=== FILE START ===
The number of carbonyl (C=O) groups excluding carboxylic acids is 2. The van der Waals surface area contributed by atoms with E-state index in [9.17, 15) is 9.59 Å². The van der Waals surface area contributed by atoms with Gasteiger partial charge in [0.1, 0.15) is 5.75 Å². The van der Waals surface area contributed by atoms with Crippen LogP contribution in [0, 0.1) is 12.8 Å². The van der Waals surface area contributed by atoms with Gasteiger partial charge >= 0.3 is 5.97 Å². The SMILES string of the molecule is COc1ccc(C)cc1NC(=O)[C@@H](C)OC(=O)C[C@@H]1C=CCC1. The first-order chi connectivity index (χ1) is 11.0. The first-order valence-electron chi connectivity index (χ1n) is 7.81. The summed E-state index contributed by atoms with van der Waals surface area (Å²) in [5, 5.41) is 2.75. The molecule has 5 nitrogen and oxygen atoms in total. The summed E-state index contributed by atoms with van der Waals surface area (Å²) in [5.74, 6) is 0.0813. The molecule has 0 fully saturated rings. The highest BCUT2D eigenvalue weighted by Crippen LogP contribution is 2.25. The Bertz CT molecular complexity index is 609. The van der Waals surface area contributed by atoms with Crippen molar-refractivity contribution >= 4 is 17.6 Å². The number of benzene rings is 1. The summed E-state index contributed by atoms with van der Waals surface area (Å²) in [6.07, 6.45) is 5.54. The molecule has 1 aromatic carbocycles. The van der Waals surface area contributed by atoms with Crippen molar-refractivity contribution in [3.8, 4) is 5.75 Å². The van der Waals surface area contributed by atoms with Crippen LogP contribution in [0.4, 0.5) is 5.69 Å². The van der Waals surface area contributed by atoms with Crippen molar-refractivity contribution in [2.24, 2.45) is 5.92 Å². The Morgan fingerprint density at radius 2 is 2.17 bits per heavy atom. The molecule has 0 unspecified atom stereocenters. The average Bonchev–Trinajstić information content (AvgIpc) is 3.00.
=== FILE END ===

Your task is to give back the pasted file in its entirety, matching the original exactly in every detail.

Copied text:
The number of carbonyl (C=O) groups excluding carboxylic acids is 2. The van der Waals surface area contributed by atoms with E-state index in [9.17, 15) is 9.59 Å². The van der Waals surface area contributed by atoms with Gasteiger partial charge in [0.1, 0.15) is 5.75 Å². The van der Waals surface area contributed by atoms with Crippen LogP contribution in [0, 0.1) is 12.8 Å². The van der Waals surface area contributed by atoms with Gasteiger partial charge >= 0.3 is 5.97 Å². The SMILES string of the molecule is COc1ccc(C)cc1NC(=O)[C@@H](C)OC(=O)C[C@@H]1C=CCC1. The first-order chi connectivity index (χ1) is 11.0. The first-order valence-electron chi connectivity index (χ1n) is 7.81. The summed E-state index contributed by atoms with van der Waals surface area (Å²) in [5, 5.41) is 2.75. The molecule has 5 nitrogen and oxygen atoms in total. The summed E-state index contributed by atoms with van der Waals surface area (Å²) in [5.74, 6) is 0.0813. The molecule has 0 fully saturated rings. The highest BCUT2D eigenvalue weighted by Crippen LogP contribution is 2.25. The Bertz CT molecular complexity index is 609. The van der Waals surface area contributed by atoms with Crippen molar-refractivity contribution >= 4 is 17.6 Å². The number of benzene rings is 1. The summed E-state index contributed by atoms with van der Waals surface area (Å²) in [6.07, 6.45) is 5.54. The molecule has 1 aromatic carbocycles. The van der Waals surface area contributed by atoms with Crippen molar-refractivity contribution in [3.8, 4) is 5.75 Å². The van der Waals surface area contributed by atoms with Crippen LogP contribution in [0.4, 0.5) is 5.69 Å². The van der Waals surface area contributed by atoms with Crippen molar-refractivity contribution in [2.24, 2.45) is 5.92 Å². The Morgan fingerprint density at radius 2 is 2.17 bits per heavy atom. The molecule has 0 unspecified atom stereocenters. The average Bonchev–Trinajstić information content (AvgIpc) is 3.00.